Review: Agents Of S.H.I.E.L.D – “Eye Spy”

Agents of S.H.I.E.L.D continues, with another decent effort, but by now self-evident flaws have been in place for enough episodes to know that they won’t ever go away. Thoughts:

-So, this was a “Pupil gone dark” story, that, again we’ve seen a lot of before. “Eye Spy” does add a bit of uniqueness to the whole thing of course, with a really nice crux to the affair, but you can’t help but feel that, much like some of the other episodes, we’ve seen this all before. The mentor character had an apprentice once, and that apprentice is now a problem. Is Coulson compromised? Can apprentice be brought back to the light? Find out after the break.

-The opening was weird, and way too long – at nearly seven minutes – for a teaser. You’d think the stuff with the guys in red masks would be more important to the overall plot.

-Is it just me, or are they starting to hint at either a future or past Coulson/Melinda relationship?

-OK, so this episode has a big Coulson/Skye focus as part of the aforementioned “Dark Apprentice” thing, and I thought that Director Roxann Dawson did that well enough, with Coulson struggling to adapt once more to the role of mentor. But the last episode had Ward in that role as opposed to Coulson, so I wasn’t as invested as I probably should have been.

-Seeing Skye goof off in the car sort of fit her, but it seems a bit like a step back from the way her character progressed in “The Asset”.

-“I live outside the box” might be the most over-used line in the history of action clichés.

-Oh, and while we’re at it, so is the “Vanishing behind a moving train” thing.

-I liked the whole mystery aspect of the plot and how it was eventually sorted out. There was a decent amount of intrigue to the Akela character, why she was doing what she was doing and how the team worked it out.

-Still way too many jokey moments throughout. It’s improved a bit since the abysmal pilot, but you still get the feeling that these characters aren’t taking the life or death situations they find themselves in seriously enough.

-Case in point: the section in the van, where Fitz, Simmons and Skye whine about having nowhere to pee and the lack of snacks. I was almost happy to see them get bundled over by Akela, a sequence that lacked a certain tension in its sheer clumsiness and unsubtle nature after the more subtle opening, in terms of showing off Akela skills.

-Coulson is obsessively trying to track down Akela, refusing to follow the proper channels, and Melinda is worried. A chance for some decent team dispute there, but ultimately it fell a little flat for me.

-Clark Gregg is a little bit better here than he has been in the first three episodes, but still not that much better.

-Ming Na-Wen had a better episode, but even she really didn’t have that much to actually emote about. It’s becoming a serious problem with the older characters on “The Bus”.

-I liked the first fight scene. Quick, brutal and with a nice cliffhanger ending…if the “Night Night” gun hadn’t already been shown off in the first scene. Oops.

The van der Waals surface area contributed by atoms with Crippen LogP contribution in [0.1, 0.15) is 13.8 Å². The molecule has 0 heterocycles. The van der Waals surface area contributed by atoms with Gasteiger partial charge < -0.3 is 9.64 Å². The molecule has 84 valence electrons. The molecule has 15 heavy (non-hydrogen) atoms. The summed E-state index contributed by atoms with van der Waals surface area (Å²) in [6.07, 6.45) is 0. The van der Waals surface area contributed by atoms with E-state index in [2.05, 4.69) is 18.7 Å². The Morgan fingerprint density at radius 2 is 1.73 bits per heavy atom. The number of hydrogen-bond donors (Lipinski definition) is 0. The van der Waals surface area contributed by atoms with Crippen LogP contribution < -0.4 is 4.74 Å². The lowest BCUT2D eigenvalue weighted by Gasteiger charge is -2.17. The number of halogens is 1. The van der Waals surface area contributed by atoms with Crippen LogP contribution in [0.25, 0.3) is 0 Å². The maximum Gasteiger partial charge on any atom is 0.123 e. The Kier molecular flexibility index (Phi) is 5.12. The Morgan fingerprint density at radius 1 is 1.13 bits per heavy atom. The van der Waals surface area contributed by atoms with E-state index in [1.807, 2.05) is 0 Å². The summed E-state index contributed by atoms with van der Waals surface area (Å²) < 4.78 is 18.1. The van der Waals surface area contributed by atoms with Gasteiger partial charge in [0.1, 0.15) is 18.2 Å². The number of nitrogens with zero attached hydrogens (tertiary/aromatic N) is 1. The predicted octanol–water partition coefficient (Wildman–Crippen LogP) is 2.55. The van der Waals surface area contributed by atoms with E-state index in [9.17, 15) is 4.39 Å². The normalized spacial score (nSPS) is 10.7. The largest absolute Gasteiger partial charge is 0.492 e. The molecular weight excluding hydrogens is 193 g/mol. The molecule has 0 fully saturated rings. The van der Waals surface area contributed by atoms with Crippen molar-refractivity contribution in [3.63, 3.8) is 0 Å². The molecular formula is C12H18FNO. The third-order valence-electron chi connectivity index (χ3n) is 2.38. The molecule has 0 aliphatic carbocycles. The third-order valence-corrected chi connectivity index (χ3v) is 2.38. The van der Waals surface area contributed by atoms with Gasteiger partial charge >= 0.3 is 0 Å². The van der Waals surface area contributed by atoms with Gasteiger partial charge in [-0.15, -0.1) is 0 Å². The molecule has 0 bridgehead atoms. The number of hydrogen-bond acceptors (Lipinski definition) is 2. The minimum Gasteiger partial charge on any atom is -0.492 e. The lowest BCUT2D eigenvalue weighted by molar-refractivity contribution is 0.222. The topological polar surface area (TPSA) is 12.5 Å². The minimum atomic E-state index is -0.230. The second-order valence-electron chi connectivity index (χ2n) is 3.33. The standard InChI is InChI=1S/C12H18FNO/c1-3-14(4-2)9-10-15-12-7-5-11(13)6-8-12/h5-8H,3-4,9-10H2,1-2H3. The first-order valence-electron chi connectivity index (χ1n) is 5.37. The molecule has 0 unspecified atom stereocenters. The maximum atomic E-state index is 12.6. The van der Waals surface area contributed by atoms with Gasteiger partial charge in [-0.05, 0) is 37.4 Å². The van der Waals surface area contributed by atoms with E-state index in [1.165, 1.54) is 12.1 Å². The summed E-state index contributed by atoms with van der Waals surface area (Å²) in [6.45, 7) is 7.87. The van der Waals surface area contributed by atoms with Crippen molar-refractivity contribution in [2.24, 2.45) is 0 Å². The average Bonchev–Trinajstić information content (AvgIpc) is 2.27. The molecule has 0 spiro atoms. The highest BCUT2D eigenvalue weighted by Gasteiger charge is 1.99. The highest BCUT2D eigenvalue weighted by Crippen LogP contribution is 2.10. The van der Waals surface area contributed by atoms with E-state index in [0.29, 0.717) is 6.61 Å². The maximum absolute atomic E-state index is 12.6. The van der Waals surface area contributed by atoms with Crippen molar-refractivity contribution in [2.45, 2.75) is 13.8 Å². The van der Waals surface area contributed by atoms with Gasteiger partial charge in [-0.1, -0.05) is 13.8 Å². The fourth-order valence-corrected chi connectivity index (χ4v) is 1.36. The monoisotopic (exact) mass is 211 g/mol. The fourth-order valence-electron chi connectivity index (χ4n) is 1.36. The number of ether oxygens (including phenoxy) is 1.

-Ultimately, I liked the Akela character and her backstory. It was the right elaboration at the right moment, and set-up the third act very nicely, learning about this desperate woman and what she’s had to go through over the last few years.

-Some decent tension building during the third act with Ward’s infiltration and the surgery back on the bus. Something that’s actually been sorely lacking in the first three episodes, at least for me.

-Ugh, that “seduction” scene. So, so cringe-worthy.

-With the comments on how social media have made tracking people down easier than ever, you begin to wonder if the people behind the show might just have a slight agenda (sarcasm).

-Good ending, excellent ending even, wrapping up the divergent Coulson/Akela and Coulson/Skye plots while tying them closer together. With an inevitable quandary for Skye over her split allegiance, the relationship between her and “AC” is going to be very important as we continue along.

-“…But what did they do to him?” There are no words to describe how much I loved that line. It was perfect for hammering home, in as indirect a manner as possible without going off the topic, that something has changed with Coulson.

-Excellent closing shot of a closed eyelid. In a series that has already dallied with themes of privacy, it was the right kind of image to close off on for this show.

-I absolutely despised the epilogue, as much or more as the nonsense ending scene of “0-8-4”. Too much moronic humour at the wrong time. The eyelid shot, with Coulson’s last line, was the perfect closer, and “Eye-Spy” went and ruined it.

-I’ll admit, the show has me hooked in enough regards the mysterious organisation S.H.I.E.L.D finds itself up against. They have some ingenious methods and I presume they are linked to the Rising Tide. A.I.M? A Neo-Hydra? Time will tell.

So, some problems, in an otherwise fine episode, but that’s the sort of thing I’ve been saying for three weeks now. Agents of S.H.I.E.L.D just can’t seem to rise above that point. It really needs a stand-out episode. A “The Body” or a “Reprise/Epiphany” or an “Out of Gas” to just generate some interest and unequivocal praise. It’s still early days, but the show is garnering an aura of being average and mediocre that seems more akin to Dollhouse than Whedon’s other efforts, and we all know how that worked out.

To read my thoughts on other episodes of Agents Of S.H.I.E.L.D, click here to go to the index.

This entry was posted in Agents of S.H.I.E.L.D, Reviews, TV/Movies and tagged , , , , , , . Bookmark the permalink.

2 Responses to Review: Agents Of S.H.I.E.L.D – “Eye Spy”

  1. Pingback: Review: Agents Of S.H.I.E.L.D – “The Hub” | Never Felt Better

  2. Pingback: Agents Of S.H.I.E.L.D Episode Review Index | Never Felt Better

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